All told, Smith’s article comes out balanced and indecisive on whether or not the drone attacks are causing more harm than good in Pakistan. The scope of his article is basically limited to the psychological effects of the prevalent drone activity on civilians in Pakistan and the question of whether extremism is helped or hindered by the drones.

I’d like to take the issue beyond Smith’s scope by asking, where’s the US congress on this one? Does this generation really need a “secret,” extralegal war of its own? Obama campaigned on peace (admittedly just for Iraq), but has escalated Bush’s war in Afghanistan considerably. He’s taken the relatively rare sorties into Pakistan to an insane new level where hundreds of civilians are being killed every few months.

I don’t know, Obama…It seems like high time to either make this war official and call a spade a spade, or operate within the bounds of the already horrendous war that you’ve got going on. For some sort of Nobel-Peace-Prize-winning liberal, you’re sure acting like a real jerk about this.

Documentary: History on the Run

Peter Raymont’s History on the Run: The Media and the ’79 Election takes a look behind the scenes at the process of reporting the Canadian federal election of 1979. It takes a page out of Hunter S. Thompson’s Fear and Loathing on the Campaign Trail ’72 by focusing on the journalists rather than the candidates. However, Thompson’s profanity-laced and heavily embellished renderings are replaced by sober and factual documentation; the likes of which one would expect from the National Film Board of Canada.

Both Thompson’s book and the above film characterize so-called pack journalism, wherein a group of journalists depend on information, scoops, and tips from each other, while the entire group essentially relies on a single source for its info feed. The risk under such conditions is a single version of events that is reported consistently across the spectrum of media outlets.

Do you recall my post about the documentary, Action: the October Crisis of 1970? In it I brought up Tim Ralfe, the CBC reporter behind the famous “Well, just watch me…” Trudeau interview. As an interesting tidbit (to me at least), he shows up around 35 minutes into this film as the director of communications for Progressive Conservative Joe Clark‘s campaign.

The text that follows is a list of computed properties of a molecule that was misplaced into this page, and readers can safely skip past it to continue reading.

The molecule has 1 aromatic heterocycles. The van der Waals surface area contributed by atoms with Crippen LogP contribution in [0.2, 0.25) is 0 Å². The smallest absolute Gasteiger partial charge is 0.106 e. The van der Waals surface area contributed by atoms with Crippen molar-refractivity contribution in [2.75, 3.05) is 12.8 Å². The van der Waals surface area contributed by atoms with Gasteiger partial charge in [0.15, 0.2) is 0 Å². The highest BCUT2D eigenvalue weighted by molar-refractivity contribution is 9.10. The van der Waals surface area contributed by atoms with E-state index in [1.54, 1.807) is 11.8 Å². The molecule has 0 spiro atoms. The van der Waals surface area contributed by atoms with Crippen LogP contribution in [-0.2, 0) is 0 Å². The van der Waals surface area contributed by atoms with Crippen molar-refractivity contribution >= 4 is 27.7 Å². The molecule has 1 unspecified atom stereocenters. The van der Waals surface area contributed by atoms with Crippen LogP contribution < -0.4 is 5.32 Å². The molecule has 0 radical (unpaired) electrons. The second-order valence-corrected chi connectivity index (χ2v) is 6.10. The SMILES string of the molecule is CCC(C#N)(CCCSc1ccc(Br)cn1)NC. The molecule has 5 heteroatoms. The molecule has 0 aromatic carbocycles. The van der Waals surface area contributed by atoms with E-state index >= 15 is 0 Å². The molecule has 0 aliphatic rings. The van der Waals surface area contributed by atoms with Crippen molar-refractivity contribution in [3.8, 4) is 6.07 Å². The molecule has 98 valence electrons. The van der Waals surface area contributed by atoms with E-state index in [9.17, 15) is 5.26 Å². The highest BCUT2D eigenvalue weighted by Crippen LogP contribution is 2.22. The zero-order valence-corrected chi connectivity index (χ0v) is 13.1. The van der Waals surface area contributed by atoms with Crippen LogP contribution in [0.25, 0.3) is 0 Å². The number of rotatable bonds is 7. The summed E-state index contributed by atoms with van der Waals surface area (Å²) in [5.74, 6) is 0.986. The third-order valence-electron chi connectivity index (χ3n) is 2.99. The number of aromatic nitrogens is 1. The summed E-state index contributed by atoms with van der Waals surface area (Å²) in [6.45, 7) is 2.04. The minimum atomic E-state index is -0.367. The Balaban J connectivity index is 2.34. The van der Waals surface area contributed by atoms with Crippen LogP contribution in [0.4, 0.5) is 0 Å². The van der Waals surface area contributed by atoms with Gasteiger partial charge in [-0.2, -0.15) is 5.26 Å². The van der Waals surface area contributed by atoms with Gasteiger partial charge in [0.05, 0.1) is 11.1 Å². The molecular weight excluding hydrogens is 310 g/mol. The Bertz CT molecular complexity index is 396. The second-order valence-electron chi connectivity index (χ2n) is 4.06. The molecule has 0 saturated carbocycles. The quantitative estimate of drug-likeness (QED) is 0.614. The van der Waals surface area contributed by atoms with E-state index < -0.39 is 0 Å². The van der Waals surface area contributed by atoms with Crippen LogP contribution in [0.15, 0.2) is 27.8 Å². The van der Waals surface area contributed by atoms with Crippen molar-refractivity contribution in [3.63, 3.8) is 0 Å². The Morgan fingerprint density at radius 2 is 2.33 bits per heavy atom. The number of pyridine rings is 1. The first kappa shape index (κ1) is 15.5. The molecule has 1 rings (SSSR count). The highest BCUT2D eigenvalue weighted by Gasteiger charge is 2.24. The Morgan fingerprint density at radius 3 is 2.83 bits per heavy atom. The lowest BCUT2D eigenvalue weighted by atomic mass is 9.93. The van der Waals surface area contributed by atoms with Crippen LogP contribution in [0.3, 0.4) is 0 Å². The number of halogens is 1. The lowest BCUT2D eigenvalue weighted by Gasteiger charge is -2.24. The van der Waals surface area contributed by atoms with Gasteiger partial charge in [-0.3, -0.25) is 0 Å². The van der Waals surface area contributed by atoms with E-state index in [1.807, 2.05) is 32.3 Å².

Spoiler alert: Pierre Trudeau loses to Clark.

On a personal, albeit remotely related note, I just had my first day back at school! I feel like a kid again. I’m starting a two-year Broadcast Journalism program at BCIT. So far, so good. The content looks like it’ll be interesting, and a little bit fun. It should be quite a bit different than the liberal arts education that UBC straightened me out with.

Afghanistan: A View From the Other Side

Clearly the whole embedded journalist thing can only work if other journalists are out there on their own, or in this case, embedded with the opposing side of the conflict. I got the tip about this video from Creekside.

All too often on the CBC, or even in the Globe & Mail, only one side of this huge conflict is shown. Our patriotism is expected to overcome our curiosity or eagerness to know the complete story. The military is taught to kill “bad guys” and as members of the public we’re often just served the Canadian military’s version of events. The result is obvious: We often misunderstand our assumed adversary and we don’t comprehend the impact of our actions.

For the first couple of years of this war in Afghanistan, the federal government maintained that we were fighting al-Qaeda because of 9/11. Of course, you’ll recall, the sovereign nation of Afghanistan, with the Taliban as the ruling power, was accused of harbouring Osama bin Laden and al-Qaeda after the attacks on the World Trade Center in 2001. The leaders of Afghanistan agreed to cooperate with the US and help produce bin Laden, but they demanded that the US simply provide them with the evidence that bin Laden was in Afghansitan. The US declined to provide evidence, and just invaded the country instead.

Although the media and our government routinely conflated the Taliban and al-Qaeda, it was pretty clear that al-Qaeda’s numbers in Afghanistan were minuscule and that the people we were trying to kill were among a disparate group of Afghan fighters. Naturally these fighters didn’t want a foreign occupation of their land, and thus put up a front. Most of these militants loosely fall under Taliban banners, but some are also completely independent of the Taliban, fighting only for their village, warlord, tribe, or militia.

It takes a brave journalist to go near a war zone, especially one where kidnappings are routine. Paul Refsdal, the journalist responsible for the video above (as you’ll see if you watch the clip) was kidnapped for a short time until he agreed to convert to Islam. Even reporting as a journalist embedded with our military can be pretty dangerous, but escaping the military bubble certainly increases the risk level.